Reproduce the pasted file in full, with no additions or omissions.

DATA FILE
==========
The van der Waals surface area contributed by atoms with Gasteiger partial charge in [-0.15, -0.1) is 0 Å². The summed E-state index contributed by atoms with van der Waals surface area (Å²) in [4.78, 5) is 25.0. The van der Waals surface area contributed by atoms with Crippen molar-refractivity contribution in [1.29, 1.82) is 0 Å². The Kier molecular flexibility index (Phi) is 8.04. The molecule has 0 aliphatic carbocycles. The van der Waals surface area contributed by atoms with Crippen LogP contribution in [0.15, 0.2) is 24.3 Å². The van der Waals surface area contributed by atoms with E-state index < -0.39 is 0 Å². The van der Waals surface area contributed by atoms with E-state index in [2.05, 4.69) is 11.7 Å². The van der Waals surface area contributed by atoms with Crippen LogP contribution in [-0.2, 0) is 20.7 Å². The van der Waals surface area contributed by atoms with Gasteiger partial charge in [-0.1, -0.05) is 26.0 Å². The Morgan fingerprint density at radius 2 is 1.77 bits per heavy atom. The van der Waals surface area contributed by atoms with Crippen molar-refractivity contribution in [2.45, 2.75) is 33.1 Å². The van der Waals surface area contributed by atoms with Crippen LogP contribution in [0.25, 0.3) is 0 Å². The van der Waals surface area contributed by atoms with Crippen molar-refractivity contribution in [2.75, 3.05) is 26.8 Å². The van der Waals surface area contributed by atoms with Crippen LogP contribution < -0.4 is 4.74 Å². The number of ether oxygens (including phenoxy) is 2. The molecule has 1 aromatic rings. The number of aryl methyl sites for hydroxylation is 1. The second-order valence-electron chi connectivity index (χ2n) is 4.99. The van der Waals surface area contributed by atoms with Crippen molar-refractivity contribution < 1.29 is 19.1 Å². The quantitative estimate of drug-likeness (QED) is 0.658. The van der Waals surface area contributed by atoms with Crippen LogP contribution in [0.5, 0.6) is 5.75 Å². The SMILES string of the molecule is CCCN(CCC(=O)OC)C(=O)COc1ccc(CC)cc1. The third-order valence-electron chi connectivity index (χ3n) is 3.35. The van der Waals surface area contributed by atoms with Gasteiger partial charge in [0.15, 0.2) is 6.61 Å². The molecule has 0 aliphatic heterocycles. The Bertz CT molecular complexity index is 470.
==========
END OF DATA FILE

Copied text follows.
The van der Waals surface area contributed by atoms with Gasteiger partial charge in [-0.15, -0.1) is 0 Å². The summed E-state index contributed by atoms with van der Waals surface area (Å²) in [4.78, 5) is 25.0. The van der Waals surface area contributed by atoms with Crippen molar-refractivity contribution in [1.29, 1.82) is 0 Å². The Kier molecular flexibility index (Phi) is 8.04. The molecule has 0 aliphatic carbocycles. The van der Waals surface area contributed by atoms with Crippen LogP contribution in [0.15, 0.2) is 24.3 Å². The van der Waals surface area contributed by atoms with E-state index < -0.39 is 0 Å². The van der Waals surface area contributed by atoms with E-state index in [2.05, 4.69) is 11.7 Å². The van der Waals surface area contributed by atoms with Crippen LogP contribution in [-0.2, 0) is 20.7 Å². The van der Waals surface area contributed by atoms with Gasteiger partial charge in [-0.1, -0.05) is 26.0 Å². The Morgan fingerprint density at radius 2 is 1.77 bits per heavy atom. The van der Waals surface area contributed by atoms with Crippen molar-refractivity contribution in [2.45, 2.75) is 33.1 Å². The van der Waals surface area contributed by atoms with Crippen LogP contribution in [0.25, 0.3) is 0 Å². The van der Waals surface area contributed by atoms with Crippen molar-refractivity contribution in [2.75, 3.05) is 26.8 Å². The van der Waals surface area contributed by atoms with Crippen LogP contribution < -0.4 is 4.74 Å². The number of ether oxygens (including phenoxy) is 2. The molecule has 1 aromatic rings. The number of aryl methyl sites for hydroxylation is 1. The second-order valence-electron chi connectivity index (χ2n) is 4.99. The van der Waals surface area contributed by atoms with Crippen molar-refractivity contribution < 1.29 is 19.1 Å². The quantitative estimate of drug-likeness (QED) is 0.658. The van der Waals surface area contributed by atoms with Crippen LogP contribution in [0.5, 0.6) is 5.75 Å². The SMILES string of the molecule is CCCN(CCC(=O)OC)C(=O)COc1ccc(CC)cc1. The third-order valence-electron chi connectivity index (χ3n) is 3.35. The van der Waals surface area contributed by atoms with Gasteiger partial charge in [0.15, 0.2) is 6.61 Å². The molecule has 0 aliphatic heterocycles. The Bertz CT molecular complexity index is 470.